Today’s Advent Reading:
USCCB – December 15th

Today’s readings again focus heavily on John the Baptist. As I reflect on the meaning of Jesus’s words about John, I am constantly drawn to the idea of preparation. During this finals season, we have all learned to truly internalize the idea of being ready. Even in this sense of academic preparation, however, I still feel like it may be a challenge to understand the importance of mental and spiritual readiness.  I find that for me, before a big test or presentation, it’s best if I am just listening to music and praying, rather than trying to cram last minute information in my head. This type of preparation first stems from an inner assessment of thoughts and sentiments, allowing yourself to realize your current mental state. Once this inner realization is achieved, you are ready to engage with outside people and sources to aid in understanding, the more traditional idea of preparation. After this phase, however, it’s important to return to yourself again, allowing for internalization of the external knowledge.

As we prepare more and more, we often come to see how much is truly unknown. We will never be able to fully master a subject in school or fully hone in a skill for a job or a sport. Most importantly, however, we will never be able to fully comprehend the magnitude of God’s love for us. Because we have been preparing ourselves though, we often expect that comprehension to come with a linearized understanding of that which we prepare for. Today’s readings remind me that coming to a deeper realization of the mystery of God should not make me feel less secure. Even if we cannot begin to grasp the infinite nature of God’s love, we know it is constant and unconditional. As we hear in the first reading, “My love shall never leave you nor my covenant of peace be shaken.” In today’s readings I find Jesus challenging me to love others in this way. I marvel in the glory of His grace and acceptance – may all of our hearts be prepared for his joyous coming this Christmas season.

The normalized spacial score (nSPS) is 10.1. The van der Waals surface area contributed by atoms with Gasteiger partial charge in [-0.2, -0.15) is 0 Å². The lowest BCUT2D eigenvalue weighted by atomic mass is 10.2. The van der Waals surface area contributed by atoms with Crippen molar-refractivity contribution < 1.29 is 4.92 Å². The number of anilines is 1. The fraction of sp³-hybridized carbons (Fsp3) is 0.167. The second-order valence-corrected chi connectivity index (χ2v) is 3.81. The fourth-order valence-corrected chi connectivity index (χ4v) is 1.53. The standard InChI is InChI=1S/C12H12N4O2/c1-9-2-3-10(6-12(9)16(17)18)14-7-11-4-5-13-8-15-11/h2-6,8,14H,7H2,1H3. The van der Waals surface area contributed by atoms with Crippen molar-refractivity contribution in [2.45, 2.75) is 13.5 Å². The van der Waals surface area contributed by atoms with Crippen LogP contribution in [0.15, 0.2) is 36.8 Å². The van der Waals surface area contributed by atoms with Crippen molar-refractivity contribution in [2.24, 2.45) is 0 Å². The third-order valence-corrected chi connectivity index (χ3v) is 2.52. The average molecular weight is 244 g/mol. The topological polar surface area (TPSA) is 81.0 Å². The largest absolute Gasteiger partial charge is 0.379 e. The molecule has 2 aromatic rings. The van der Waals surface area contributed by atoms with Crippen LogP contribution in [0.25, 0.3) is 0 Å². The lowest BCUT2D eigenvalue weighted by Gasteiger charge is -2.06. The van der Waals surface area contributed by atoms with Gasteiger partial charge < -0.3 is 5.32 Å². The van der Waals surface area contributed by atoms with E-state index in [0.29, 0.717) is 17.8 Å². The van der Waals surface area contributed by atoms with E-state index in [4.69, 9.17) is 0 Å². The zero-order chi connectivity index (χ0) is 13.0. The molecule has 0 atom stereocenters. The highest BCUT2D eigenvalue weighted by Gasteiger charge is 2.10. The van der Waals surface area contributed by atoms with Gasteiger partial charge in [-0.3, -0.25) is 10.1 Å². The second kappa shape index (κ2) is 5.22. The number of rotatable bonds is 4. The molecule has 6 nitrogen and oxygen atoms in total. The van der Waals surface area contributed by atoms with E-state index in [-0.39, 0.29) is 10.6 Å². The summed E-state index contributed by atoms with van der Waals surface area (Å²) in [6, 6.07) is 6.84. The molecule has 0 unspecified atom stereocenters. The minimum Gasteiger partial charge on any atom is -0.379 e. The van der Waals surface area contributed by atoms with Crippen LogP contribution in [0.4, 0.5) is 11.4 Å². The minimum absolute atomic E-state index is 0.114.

Anne Marie Crinnion ’20 is a freshman living in Thayer Hall.

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